Because of its income tax, Grand Rapids has been able to keep property taxes relatively low. The city levies a total of 8.37 mills, including an operating millage of 2.86 mills. 

That compares to Ann Arbor's 16.8 mills, including an operating millage of 6.17 mills.

Under Ann Arbor's city charter, if an income tax is approved by voters and adopted, the operating millage must be eliminated. That means most residents would see their property taxes — when also considering non-city taxes — come down by about 13.6 percent.

Ann Arbor officials estimate an income tax could bring in up to $12 million in additional net revenue annually. Following state law, the leading idea is to tax residents and corporations at a rate of 1 percent of income and non-residents at half that.

VanderWest, who now works part-time as a senior auditor for Grand Rapids after retiring from his higher post, said Ann Arbor officials should strongly consider the idea.


"I would certainly recommend they should have an income tax because of the non-resident collection," he said. "They can reduce their property taxes down so their residents are at a break-even point, and the gain then is the non-resident tax collections."

By that, VanderWest means Ann Arbor could tap into a currently untaxed population: The tens of thousands of people who commute to work in the city every day, including a majority of the 39,462 employees working for the University of Michigan.

Due to land occupied by U-M and other tax-exempt entities, about 40 percent of all property in Ann Arbor is off the tax rolls. It's been a sore point over the years as U-M reaps the benefits of city services like police and fire protection, and its employees drive daily on city streets and bridges, yet they don't pay any taxes to the city of Ann Arbor.

"We've got a large non-taxpaying entity in town, and that entity has significant economic activity going on," Crawford said. "As we're trying to manage a city government that serves our residents, considering an income tax where we're able to get some revenue from a chunk of the property that is not paying taxes may be an appropriate way for the government to be funded."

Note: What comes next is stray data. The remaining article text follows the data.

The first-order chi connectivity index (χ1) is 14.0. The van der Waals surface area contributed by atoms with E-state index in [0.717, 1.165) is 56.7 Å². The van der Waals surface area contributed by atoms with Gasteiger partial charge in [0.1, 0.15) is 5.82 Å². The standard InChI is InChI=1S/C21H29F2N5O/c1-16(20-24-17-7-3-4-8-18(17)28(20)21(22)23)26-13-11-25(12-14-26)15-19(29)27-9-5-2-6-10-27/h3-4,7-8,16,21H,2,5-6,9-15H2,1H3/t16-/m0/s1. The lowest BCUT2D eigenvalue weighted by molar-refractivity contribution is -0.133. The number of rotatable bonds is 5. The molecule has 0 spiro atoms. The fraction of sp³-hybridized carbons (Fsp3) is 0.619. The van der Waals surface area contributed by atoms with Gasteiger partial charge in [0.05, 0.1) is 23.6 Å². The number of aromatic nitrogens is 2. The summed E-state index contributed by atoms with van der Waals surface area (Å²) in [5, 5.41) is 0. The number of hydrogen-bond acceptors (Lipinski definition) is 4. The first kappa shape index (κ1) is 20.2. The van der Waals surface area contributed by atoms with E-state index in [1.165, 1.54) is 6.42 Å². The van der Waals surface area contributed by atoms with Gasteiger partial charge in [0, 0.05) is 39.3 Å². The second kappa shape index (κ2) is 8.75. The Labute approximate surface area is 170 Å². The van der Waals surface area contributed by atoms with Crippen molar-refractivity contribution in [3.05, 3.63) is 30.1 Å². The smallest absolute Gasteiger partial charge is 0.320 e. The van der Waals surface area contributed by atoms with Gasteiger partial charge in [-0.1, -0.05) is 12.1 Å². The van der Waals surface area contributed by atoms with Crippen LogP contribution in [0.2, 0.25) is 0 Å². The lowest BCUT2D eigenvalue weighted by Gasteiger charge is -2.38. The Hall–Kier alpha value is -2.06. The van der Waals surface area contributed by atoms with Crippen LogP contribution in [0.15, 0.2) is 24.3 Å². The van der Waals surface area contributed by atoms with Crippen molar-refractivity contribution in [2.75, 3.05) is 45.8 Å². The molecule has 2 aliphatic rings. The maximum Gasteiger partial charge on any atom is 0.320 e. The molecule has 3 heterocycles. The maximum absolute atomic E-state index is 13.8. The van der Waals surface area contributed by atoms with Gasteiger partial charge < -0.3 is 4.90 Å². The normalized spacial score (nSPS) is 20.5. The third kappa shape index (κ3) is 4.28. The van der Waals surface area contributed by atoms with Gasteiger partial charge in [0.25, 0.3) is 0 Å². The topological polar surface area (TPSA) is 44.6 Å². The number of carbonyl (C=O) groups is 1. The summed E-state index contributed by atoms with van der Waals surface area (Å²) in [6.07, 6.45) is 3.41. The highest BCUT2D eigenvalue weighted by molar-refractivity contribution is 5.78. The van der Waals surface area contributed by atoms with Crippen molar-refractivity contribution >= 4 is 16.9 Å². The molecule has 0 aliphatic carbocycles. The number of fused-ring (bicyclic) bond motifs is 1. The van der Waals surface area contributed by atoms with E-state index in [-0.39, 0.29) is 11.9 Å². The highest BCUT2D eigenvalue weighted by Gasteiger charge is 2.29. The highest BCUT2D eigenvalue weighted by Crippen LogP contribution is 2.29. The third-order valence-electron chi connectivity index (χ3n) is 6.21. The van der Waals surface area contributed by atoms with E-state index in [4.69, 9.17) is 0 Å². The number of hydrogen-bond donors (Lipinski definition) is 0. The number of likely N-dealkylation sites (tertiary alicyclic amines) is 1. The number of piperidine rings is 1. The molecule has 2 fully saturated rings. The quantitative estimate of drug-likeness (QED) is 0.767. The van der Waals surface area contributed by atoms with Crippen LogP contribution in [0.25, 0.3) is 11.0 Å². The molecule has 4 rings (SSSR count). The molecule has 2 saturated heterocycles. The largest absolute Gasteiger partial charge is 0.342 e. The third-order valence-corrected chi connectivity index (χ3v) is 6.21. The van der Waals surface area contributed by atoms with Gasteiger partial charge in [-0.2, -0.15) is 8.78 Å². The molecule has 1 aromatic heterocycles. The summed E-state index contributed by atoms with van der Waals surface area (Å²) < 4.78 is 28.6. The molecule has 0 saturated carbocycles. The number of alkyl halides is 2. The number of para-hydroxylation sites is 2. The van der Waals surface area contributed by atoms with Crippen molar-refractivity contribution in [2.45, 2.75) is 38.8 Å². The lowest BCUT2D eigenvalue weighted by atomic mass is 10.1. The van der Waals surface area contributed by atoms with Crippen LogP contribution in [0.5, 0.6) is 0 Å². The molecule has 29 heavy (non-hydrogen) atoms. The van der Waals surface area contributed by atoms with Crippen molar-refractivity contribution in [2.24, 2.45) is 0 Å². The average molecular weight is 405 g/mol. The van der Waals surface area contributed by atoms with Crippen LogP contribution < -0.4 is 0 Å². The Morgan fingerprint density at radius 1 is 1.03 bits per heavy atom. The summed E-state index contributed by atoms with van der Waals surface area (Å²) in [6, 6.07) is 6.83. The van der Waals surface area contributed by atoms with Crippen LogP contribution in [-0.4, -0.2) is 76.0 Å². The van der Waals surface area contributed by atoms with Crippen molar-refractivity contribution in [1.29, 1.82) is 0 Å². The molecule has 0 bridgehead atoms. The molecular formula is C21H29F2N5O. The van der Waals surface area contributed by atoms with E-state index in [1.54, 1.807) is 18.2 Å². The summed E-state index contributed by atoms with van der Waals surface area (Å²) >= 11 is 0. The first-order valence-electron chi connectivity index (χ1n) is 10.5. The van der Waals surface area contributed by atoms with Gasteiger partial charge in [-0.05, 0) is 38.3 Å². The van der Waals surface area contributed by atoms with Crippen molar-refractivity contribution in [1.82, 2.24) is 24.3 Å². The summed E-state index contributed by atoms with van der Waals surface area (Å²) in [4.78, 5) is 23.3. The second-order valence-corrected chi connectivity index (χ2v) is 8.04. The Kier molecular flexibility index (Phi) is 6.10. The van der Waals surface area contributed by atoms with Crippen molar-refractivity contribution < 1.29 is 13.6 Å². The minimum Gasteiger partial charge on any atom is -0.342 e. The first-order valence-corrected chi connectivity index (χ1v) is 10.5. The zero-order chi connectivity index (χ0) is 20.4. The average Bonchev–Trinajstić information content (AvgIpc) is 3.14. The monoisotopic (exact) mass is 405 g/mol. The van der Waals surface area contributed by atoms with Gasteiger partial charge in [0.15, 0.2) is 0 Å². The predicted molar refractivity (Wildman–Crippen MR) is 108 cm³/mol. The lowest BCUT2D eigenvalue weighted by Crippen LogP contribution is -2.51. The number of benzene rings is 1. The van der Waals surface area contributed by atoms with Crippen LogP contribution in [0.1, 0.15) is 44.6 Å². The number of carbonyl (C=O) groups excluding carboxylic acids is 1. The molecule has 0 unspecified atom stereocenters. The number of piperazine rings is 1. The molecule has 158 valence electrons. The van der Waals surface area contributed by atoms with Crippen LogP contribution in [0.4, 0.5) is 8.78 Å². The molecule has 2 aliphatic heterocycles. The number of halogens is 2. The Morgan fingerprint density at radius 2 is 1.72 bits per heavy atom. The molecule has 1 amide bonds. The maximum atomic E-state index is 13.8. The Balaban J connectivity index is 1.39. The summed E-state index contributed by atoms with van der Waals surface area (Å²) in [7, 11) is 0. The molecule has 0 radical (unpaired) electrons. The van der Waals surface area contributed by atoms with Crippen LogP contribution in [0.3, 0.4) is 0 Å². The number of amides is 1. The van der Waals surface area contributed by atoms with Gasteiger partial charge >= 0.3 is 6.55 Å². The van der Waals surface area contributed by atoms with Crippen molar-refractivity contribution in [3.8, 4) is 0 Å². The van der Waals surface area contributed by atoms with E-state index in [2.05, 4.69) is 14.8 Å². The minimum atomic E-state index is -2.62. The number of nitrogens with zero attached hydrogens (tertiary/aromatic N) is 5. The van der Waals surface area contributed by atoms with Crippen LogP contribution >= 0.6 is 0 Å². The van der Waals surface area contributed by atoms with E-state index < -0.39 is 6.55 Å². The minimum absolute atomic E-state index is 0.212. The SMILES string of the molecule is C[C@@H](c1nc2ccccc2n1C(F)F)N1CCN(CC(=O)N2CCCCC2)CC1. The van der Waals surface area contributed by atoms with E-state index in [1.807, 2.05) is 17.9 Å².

Various reports have estimated the number of non-residents who commute to work in Ann Arbor at anywhere from 50,000 to more than 75,000.

According to a July 2009 study prepared for the city by a consultant, Ann Arbor residents share about 76 percent of the city's tax burden under the current operating millage system, while corporations share 24 percent. Under an income tax system, non-residents for the first time in the city's history could potentially share about one-third of the tax burden.

Weighing the options

At this month's budget retreat, Crawford provided council members with three options for increasing tax revenues: A city income tax and two variations of a Headlee override.

The Headlee override has drawn less attention, but some city officials think it's the better choice given the uncertainties of a city income tax.

Council Member Mike Anglin, D-5th Ward, said too many unanswered questions remain about how a city income tax would work in Ann Arbor. He said he still hasn't seen solid figures on administrative costs or how many people the city would collect taxes from.

"We don't know the numbers exactly, so before even making a judgment on it, I want to make sure we have all the information," he said. "Generally, I'm leaning against it."

The 1978 Headlee Amendment to the state Constitution limits the growth of tax revenues to the rate of inflation. Steadily over the years, the combined effects of Headlee and Proposal A have whittled Ann Arbor's 7.5-mill operating millage down to 6.17 mills.